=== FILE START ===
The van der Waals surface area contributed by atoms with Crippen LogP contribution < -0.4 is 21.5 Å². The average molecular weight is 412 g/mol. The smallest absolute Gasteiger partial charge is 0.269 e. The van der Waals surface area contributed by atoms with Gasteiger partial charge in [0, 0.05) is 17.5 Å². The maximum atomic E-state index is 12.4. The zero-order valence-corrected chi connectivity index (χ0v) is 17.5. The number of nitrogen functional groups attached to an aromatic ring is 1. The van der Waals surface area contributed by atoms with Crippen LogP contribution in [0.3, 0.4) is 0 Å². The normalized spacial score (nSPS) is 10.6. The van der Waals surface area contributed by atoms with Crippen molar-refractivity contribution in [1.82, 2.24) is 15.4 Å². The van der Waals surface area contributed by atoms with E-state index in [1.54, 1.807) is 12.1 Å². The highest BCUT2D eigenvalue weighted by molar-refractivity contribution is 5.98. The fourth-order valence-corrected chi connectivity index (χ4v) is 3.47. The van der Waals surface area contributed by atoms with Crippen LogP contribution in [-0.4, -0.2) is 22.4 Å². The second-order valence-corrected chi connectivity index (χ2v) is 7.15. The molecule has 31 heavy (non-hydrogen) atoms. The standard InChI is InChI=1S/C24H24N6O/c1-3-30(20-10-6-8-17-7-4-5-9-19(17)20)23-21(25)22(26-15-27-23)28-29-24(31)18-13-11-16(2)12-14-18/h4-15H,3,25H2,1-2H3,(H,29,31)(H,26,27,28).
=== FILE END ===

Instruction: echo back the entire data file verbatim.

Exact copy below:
The van der Waals surface area contributed by atoms with Crippen LogP contribution < -0.4 is 21.5 Å². The average molecular weight is 412 g/mol. The smallest absolute Gasteiger partial charge is 0.269 e. The van der Waals surface area contributed by atoms with Gasteiger partial charge in [0, 0.05) is 17.5 Å². The maximum atomic E-state index is 12.4. The zero-order valence-corrected chi connectivity index (χ0v) is 17.5. The number of nitrogen functional groups attached to an aromatic ring is 1. The van der Waals surface area contributed by atoms with Crippen LogP contribution in [0.3, 0.4) is 0 Å². The normalized spacial score (nSPS) is 10.6. The van der Waals surface area contributed by atoms with Crippen molar-refractivity contribution in [1.82, 2.24) is 15.4 Å². The van der Waals surface area contributed by atoms with E-state index in [1.54, 1.807) is 12.1 Å². The highest BCUT2D eigenvalue weighted by molar-refractivity contribution is 5.98. The fourth-order valence-corrected chi connectivity index (χ4v) is 3.47. The van der Waals surface area contributed by atoms with Crippen LogP contribution in [-0.4, -0.2) is 22.4 Å². The second-order valence-corrected chi connectivity index (χ2v) is 7.15. The molecule has 31 heavy (non-hydrogen) atoms. The standard InChI is InChI=1S/C24H24N6O/c1-3-30(20-10-6-8-17-7-4-5-9-19(17)20)23-21(25)22(26-15-27-23)28-29-24(31)18-13-11-16(2)12-14-18/h4-15H,3,25H2,1-2H3,(H,29,31)(H,26,27,28).